Materialinformatics Literature and Resources
List of resources and stateoftheart for Material Informatics
 Special Issues and Collections:
 Reviews:
 Featurizations possible:
 Material modeling benchmark studies:
 Articles:
 Global optimization methods:
 Uncertainty quantification (UQ):
 Active learning:
 Surrogate optimizer and accelerating TS searches:
 Combining experiments + theory:
 Reaction Network Predictions:
 Generative Models:
 Datasets:
 Packages:
Last update: 4th July 2021
Material Informatics is the solidstate, inorganic chemistry focused cousin to its organic chemistry contemporary: Cheminformatics. In spirit, the aim of Material Informatics is similar to Cheminformatics; it offers a promising avenue to augment traditional material R&D processes. Amplify the conventional material discovery task using data, analytics, and identify chemical spaces, and structure in the data, which are interesting and probe those rigorously using firstprinciples techniques and/or experimentation.
The potential application of material informatics can be seen in: Microelectronics, aerospace, and automotive to defense, clean energy, and health services, where ever there’s a demand for new advanced materials at even greater rates and lower costs.
Application of material informatics in atomicscale modeling:
In case of molecularlevel modeling of material properties, concepts developed in material informatics, statistics, and ML can be used for:

Descriptor driven screening of computational models

Discover new science and relations from large computational datasets

Applying surrogate models to enable fast materials development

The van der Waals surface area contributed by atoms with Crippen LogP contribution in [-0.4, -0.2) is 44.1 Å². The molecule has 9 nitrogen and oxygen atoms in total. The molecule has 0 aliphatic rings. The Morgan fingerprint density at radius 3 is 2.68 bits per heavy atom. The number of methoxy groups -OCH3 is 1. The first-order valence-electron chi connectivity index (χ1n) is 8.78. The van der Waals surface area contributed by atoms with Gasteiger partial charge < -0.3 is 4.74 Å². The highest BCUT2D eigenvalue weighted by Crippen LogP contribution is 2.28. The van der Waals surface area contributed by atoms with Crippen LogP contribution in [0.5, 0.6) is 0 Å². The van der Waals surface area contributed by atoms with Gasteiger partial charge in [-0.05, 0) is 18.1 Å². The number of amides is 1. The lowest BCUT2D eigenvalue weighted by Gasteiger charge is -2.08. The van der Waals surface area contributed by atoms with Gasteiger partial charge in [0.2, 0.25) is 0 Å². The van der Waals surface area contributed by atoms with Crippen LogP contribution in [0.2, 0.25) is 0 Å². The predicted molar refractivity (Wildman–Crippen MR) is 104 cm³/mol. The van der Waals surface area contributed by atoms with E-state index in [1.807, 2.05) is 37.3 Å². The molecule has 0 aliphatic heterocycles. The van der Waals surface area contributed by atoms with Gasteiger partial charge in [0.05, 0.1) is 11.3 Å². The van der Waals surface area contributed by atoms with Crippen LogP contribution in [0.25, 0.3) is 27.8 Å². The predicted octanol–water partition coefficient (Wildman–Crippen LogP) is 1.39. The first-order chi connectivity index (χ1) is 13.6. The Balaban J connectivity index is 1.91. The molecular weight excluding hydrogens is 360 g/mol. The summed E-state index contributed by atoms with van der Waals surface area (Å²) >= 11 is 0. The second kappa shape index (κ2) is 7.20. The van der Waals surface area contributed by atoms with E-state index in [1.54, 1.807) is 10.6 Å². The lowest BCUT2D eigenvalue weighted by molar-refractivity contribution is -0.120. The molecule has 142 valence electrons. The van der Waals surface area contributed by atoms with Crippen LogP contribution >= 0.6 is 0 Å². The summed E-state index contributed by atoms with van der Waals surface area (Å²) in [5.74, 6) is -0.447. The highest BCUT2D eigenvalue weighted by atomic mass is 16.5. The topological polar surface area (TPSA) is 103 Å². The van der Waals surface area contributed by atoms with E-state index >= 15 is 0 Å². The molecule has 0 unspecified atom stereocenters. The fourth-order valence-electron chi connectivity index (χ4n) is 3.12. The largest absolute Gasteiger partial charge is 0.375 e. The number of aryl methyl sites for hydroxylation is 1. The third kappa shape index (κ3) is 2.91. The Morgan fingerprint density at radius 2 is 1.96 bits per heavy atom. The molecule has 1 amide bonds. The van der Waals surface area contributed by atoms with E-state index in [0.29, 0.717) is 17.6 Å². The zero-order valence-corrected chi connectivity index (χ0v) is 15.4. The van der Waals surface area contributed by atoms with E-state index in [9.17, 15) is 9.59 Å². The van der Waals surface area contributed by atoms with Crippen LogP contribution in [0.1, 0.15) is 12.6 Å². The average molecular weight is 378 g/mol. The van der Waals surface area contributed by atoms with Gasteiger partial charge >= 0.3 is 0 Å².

Undertake global optimization routines using surrogate models for composition and property predictions.
Machine learning in atomicscale modeling is often used to replace expensive ab initio methods with cheaper approximations. While certainly lucractive an additional consideration for ML usecase is its utility as a surrogate model to help researchers identify interesting regions in the material space. It also helps to decode the ‘intuition’ and serendipity involved in material development and hopefully provide a rigorous data driven basis for a design decision.
Below are few reviews, articles, and resources I’ve found that document the stateoftheart for material informatics. It goes without saying that this is a highly biased and a nonexhaustive listing of articles covering only the ones I’ve read. The idea with this document is to provide a starting point in understanding the general status of the field.
Special Issues and Collections:

Matter journal’s Material prediction using data and ML prediction

Nature Communications compendium on ML for material modelling
Reviews:

C. Chen, Y. Zuo, W. Ye, X. Li, Z. Deng, and S. P. Ong, “A Critical Review of Machine Learning of Energy Materials,” Adv. Energy Mater., vol. 1903242, p. 1903242, Jan. 2020.

J. Schmidt, M. R. G. Marques, S. Botti, and M. A. L. Marques, “Recent advances and applications of machine learning in solidstate materials science,” npj Comput. Mater., vol. 5, no. 1, p. 83, Dec. 2019.